The worst thing is when you’re not enthusiastic about the piece whose author believe it to be complete and finished. Forget enthusiasm. Try to change a single punctuation mark, change the melody of a sentence, and you’re unleashing demons! What should you do? Don’t give up, try to educate, and… cut it!
Give form, meaning, and evoke emotions
It’s not always easy to convince an amateur author, apparently an expert in his own field, that the content he wants to place in a custom magazine also needs to have the right form, meaning and style. It’s true, education is about disclosing data, but a good story also needs to disclose some drama (the zero hour was coming, we were ready…; back there in Africa, when we would lay down our lives for a drop of water, we understood how important the values of our company are. The real meaning of engagement, trust, cooperation… etc.)
This kind of narration is likely to catch the reader’s attention. But first, you need to start.
That damn first line
Polish author Ignacy Kraszewski is said to have spent much time over a piece of paper, on which he finally wrote: “The dusk was falling.” After many more hours he crossed it out and wrote: “The dawn broke” – and that was the beginning of the “Old Tale”, famous Polish 19th century historic novel. Regrettably, he must have thought that was not enough, and he replaced that short sentence with this one: “Spring morning was rising above the black table of forest, surrounding the horizon.” Why? asks linguist Professor Jerzy Bralczyk in his book “444 Polish Sentences.”
Exactly, why? As we can see, hesitation is not always good in writing, but the lack of it may be even more detrimental. Just like in the article that at first glance seems to be a cake making guide:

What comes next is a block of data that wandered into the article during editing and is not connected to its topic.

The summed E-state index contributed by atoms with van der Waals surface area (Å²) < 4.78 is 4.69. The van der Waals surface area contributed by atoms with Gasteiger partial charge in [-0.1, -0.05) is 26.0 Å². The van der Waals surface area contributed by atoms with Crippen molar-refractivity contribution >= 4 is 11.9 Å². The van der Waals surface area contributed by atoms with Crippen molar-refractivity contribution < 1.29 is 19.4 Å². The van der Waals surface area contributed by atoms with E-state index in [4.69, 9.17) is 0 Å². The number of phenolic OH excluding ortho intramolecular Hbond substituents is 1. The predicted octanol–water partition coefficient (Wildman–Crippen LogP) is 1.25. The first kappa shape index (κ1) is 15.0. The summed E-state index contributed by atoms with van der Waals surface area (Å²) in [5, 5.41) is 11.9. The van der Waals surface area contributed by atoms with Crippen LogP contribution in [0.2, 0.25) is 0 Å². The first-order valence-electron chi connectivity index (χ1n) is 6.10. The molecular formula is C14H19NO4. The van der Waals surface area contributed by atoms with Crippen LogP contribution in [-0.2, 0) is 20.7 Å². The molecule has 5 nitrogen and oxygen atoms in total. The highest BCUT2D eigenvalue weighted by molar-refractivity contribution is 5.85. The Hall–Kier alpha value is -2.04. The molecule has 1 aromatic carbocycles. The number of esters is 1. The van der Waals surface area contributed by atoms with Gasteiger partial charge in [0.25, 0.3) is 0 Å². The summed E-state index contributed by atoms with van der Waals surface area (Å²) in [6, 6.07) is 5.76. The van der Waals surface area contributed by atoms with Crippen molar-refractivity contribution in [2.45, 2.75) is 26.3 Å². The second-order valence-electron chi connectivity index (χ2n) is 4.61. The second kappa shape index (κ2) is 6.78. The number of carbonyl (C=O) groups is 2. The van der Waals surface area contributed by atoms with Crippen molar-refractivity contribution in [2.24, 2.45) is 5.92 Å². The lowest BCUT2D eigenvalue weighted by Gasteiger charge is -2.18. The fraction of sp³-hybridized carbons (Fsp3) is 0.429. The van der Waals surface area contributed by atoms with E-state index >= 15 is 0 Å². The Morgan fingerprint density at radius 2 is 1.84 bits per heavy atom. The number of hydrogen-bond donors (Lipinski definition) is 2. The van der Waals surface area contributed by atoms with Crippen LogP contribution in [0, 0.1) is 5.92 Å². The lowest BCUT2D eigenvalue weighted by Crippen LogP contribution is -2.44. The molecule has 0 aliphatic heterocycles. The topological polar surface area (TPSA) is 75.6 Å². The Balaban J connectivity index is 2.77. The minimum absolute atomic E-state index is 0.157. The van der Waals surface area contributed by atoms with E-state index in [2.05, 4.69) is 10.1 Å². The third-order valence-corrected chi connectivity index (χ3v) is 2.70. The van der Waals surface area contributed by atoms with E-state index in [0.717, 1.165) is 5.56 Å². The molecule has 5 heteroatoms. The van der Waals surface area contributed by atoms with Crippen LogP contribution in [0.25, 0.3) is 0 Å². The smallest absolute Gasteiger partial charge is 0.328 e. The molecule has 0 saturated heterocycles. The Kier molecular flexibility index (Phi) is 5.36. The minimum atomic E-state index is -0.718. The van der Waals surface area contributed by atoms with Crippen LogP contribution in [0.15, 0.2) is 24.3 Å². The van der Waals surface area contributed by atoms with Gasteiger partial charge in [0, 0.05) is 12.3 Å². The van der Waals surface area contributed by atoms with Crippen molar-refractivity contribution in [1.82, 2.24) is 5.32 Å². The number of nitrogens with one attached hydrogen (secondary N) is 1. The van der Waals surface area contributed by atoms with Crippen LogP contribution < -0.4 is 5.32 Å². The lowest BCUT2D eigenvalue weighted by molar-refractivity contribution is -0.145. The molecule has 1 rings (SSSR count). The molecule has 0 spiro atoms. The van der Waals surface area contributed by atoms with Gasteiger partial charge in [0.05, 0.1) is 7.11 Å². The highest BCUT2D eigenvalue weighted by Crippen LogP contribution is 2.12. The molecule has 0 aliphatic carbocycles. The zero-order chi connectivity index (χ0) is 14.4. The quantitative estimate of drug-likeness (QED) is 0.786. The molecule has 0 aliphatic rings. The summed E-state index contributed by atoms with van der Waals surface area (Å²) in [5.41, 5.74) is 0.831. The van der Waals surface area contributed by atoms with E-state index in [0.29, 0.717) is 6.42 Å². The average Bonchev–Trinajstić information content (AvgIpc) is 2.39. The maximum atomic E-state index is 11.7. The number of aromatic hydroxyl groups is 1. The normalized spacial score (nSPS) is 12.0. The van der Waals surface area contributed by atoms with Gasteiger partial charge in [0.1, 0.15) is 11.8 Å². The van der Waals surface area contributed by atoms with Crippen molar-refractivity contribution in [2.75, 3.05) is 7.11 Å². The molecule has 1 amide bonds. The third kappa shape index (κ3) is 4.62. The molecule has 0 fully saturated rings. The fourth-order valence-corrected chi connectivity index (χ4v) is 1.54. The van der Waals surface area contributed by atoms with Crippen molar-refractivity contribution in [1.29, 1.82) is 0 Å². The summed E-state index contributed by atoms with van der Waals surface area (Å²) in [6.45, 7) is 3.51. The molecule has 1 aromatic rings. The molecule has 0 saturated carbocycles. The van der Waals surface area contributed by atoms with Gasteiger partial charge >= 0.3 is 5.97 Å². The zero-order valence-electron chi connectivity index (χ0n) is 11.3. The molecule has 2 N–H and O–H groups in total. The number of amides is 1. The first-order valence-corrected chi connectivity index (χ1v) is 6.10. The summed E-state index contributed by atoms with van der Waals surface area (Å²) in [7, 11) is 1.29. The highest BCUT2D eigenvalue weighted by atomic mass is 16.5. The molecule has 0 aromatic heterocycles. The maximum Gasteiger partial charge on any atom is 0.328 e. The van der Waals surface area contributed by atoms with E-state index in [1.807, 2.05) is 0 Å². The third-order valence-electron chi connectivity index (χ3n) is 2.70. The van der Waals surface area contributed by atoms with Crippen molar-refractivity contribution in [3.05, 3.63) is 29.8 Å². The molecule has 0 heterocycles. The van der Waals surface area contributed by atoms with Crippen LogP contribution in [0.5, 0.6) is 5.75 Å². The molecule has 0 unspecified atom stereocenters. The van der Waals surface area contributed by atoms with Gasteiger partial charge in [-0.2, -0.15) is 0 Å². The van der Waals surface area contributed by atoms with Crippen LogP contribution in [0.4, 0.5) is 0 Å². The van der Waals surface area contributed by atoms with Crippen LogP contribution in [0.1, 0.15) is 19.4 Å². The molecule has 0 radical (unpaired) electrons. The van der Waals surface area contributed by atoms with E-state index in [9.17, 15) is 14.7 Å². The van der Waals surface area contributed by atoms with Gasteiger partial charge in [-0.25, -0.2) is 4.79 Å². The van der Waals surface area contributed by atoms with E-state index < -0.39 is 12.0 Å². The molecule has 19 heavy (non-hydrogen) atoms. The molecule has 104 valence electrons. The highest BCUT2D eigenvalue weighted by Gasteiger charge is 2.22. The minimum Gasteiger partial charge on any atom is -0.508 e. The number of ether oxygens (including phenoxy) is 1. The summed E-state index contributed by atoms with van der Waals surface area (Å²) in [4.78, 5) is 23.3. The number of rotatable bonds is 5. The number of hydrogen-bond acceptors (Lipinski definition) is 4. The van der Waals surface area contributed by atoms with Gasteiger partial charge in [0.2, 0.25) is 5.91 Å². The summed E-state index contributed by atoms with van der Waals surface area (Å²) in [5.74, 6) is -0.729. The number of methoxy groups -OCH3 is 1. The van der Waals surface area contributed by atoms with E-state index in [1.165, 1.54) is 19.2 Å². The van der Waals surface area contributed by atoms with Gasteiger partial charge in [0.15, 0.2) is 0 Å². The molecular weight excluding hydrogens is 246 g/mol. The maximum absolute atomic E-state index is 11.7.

“Every good housewife knows how to make a cake.” This is followed by a long description of how to bake a cake. You know that: number one – ingredients, two – measuring (precise measurement is key), three, four… and so on. We think a few paragraphs later we’ll find a recipe for a delicious apple pie. But no. Suddenly, somewhere by the end of the article, it turns out the author wanted to make us realize how important measuring is – both when making a cake and… when producing beauty care products. This is followed by a conclusion that it is a very important division in the company. That’s it. No story about precise measurement of ingredients, mixing, emotions, waiting for everything to blend well, people who take care of the quality of products and its safety. Oh, there is one more thing – a picture showing… mainly some pillars. Meanwhile, a cosmetic lab is almost like an alchemy workshop in the company.
How do you convince the author that thus structured text has no chance to attract the reader? Tough question, but you shouldn’t give up and rely on argumentation.
Load your cannon – the art of argumentation
It is worth telling the author to ask him or herself a few questions before starting to write (the reader will do this for sure, but then it’s too late):